The trial court concluded the "limited pat down search of [Bell] did not violate [] Article I, Section 11 of the Indiana Constitution." (App. Vol. II at 86.) Bell argues he should not have been patted-down because the stop should not have continued after Officer Gough found Bell did not have active warrants. In support, he cites State v. Richardson, 927 N.E.2d 379, 384 (Ind. 2010), in which our Indiana Supreme Court held observation of an "unusual bulge" is not enough to provide reasonable suspicion. The facts here are distinguishable because Officer Gough also observed Bell was nervous, he was scanning the area, and he did not answer Officer Gough's question about the bulge in his pocket.

Applying the Litchfield factors to the facts, we hold the warrantless search did not violate Article 1, Section 11 of the Indiana Constitution. The degree of suspicion was high because Bell's bikes did not have the required lighting and Officer Gough observed Bell "scanning and looking around, sweating. His heart was beating extremely fast." (Tr. at 81.) When Officer Gough asked Bell about the bulge in his pocket, Bell "looked away, started scanning again, and then didn't answer [Officer Gough's] question." (Id. at 90.) The intrusion into Bell's privacy was minimal as it was merely "an outer clothes pat-down." (Id.) Finally, the law enforcement needs were high given the circumstances leading up to the pat-down. Officer Gough was justified to feel concern for officer and public safety. Under the totality of circumstances, we conclude the pat-down was reasonable. As such, Bell's Article 1, Section 11 rights were not violated and the admission of evidence found thereafter in the search was not error.12 See Johnson v. State, 38 N.E.3d 658, 664 (Ind. Ct. App. 2015) ("outer-clothing pat down" of non-compliant defendant was not a violation of Section 11), trans. denied.

Conclusion

Officer Gough had reasonable suspicion to stop Bell due to the traffic violation created by the lack of lights on the bicycle. Once stopped, neither Bell's Fourth Amendment nor Article 1, Section 11 rights were violated by the pat-down search. Thus, admission of the evidence was not an abuse of discretion. Accordingly, we affirm Bell's convictions.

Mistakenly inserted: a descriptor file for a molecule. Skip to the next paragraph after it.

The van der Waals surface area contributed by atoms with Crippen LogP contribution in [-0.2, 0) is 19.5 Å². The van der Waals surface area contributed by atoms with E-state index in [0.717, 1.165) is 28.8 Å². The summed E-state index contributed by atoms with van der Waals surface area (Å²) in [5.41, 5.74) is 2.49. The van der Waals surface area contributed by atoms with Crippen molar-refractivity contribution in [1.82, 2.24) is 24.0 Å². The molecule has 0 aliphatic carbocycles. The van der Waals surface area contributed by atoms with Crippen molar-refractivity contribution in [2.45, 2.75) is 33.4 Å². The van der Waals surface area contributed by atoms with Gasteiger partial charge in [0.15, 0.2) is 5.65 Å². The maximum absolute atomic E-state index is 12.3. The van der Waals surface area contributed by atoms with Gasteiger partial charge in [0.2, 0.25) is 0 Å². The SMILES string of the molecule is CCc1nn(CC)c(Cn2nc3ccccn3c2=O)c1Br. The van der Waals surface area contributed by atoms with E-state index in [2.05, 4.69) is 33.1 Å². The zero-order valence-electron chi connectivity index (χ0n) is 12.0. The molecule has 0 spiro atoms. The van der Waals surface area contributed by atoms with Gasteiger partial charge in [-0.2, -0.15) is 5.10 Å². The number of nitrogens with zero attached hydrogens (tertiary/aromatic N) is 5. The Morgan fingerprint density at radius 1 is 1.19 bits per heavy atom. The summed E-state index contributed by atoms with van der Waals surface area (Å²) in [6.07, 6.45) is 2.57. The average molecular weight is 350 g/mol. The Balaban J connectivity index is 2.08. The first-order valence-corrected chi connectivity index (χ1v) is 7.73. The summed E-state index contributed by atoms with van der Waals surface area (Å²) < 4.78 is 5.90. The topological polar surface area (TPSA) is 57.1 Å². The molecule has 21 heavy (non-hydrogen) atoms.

Affirmed.

Kirsch, J., concurs.

Robb, J., dissents with separate opinion.

ROBB, Judge, Dissenting.

I agree with the majority that Officer Gough's initial stop of Bell was appropriate because he observed Bell committing a traffic infraction. However, I disagree with the majority that Bell's constitutional rights were not violated by the pat-down search that followed. Therefore, I respectfully dissent.

As the majority states, Officer Gough observed Bell committing a traffic infraction, giving him at least reasonable suspicion for the initial stop of Bell. See slip op. at ¶ 11. But it is important to note here that an infraction is not a crime. See, e.g., Smith v. State, 38 N.E.3d 218, 223 (Ind. Ct. App. 2015) (noting traffic infractions are civil, rather than criminal, in nature). The permissible scope of Officer Gough's encounter with Bell must be viewed through that lens. A seizure for a traffic violation justifies an investigation of that violation, but "[a] routine traffic stop . . . is a relatively brief encounter" that is more analogous to a Terry stop than to a formal arrest. Knowles v. Iowa, 525 U.S. 113, 117 (1998). Thus, "[l]ike a Terry stop, the tolerable duration of police inquiries in the traffic-stop context is determined by the seizure's mission—to address the traffic violation that warranted the stop . . . and attend to related safety concerns." Rodriguez v. U.S., 135 S.Ct. 1609, 1614 (2015) (quotation and citations omitted). Because addressing the infraction is the purpose of the stop, the stop may last no longer than is necessary to effectuate that purpose. Id. The Indiana Code recognizes this limitation:

(a) Whenever a law enforcement officer believes in good faith that a person has committed an infraction or ordinance violation, the law enforcement officer may detain that person for a time sufficient to: (1) inform the person of the allegation; (2) obtain the person's: (A) name, address, and date of birth; or (B) driver's license, if in the person's possession; and (3) allow the person to execute a notice to appear.

Ind. Code § 34-28-5-3. Moreover, "it [is] appropriate to examine whether the police diligently pursued a means of investigation that was likely to confirm or dispel their suspicions quickly. . . ." U.S. v. Sharpe, 470 U.S. 675, 686 (1985). A seizure that is lawful at the beginning may nonetheless violate the Fourth Amendment "if its manner of execution unreasonably infringes" on protected interests. Illinois v. Caballes, 543 U.S. 405, 407 (2005). What is sufficient to authorize police to stop a person must be determined by considering the totality of the circumstances—"the whole picture." U.S. v. Cortez, 449 U.S. 411, 417 (1981). That determination is necessarily fact sensitive. Clark v. State, 994 N.E.2d 252, 264 (Ind. 2013).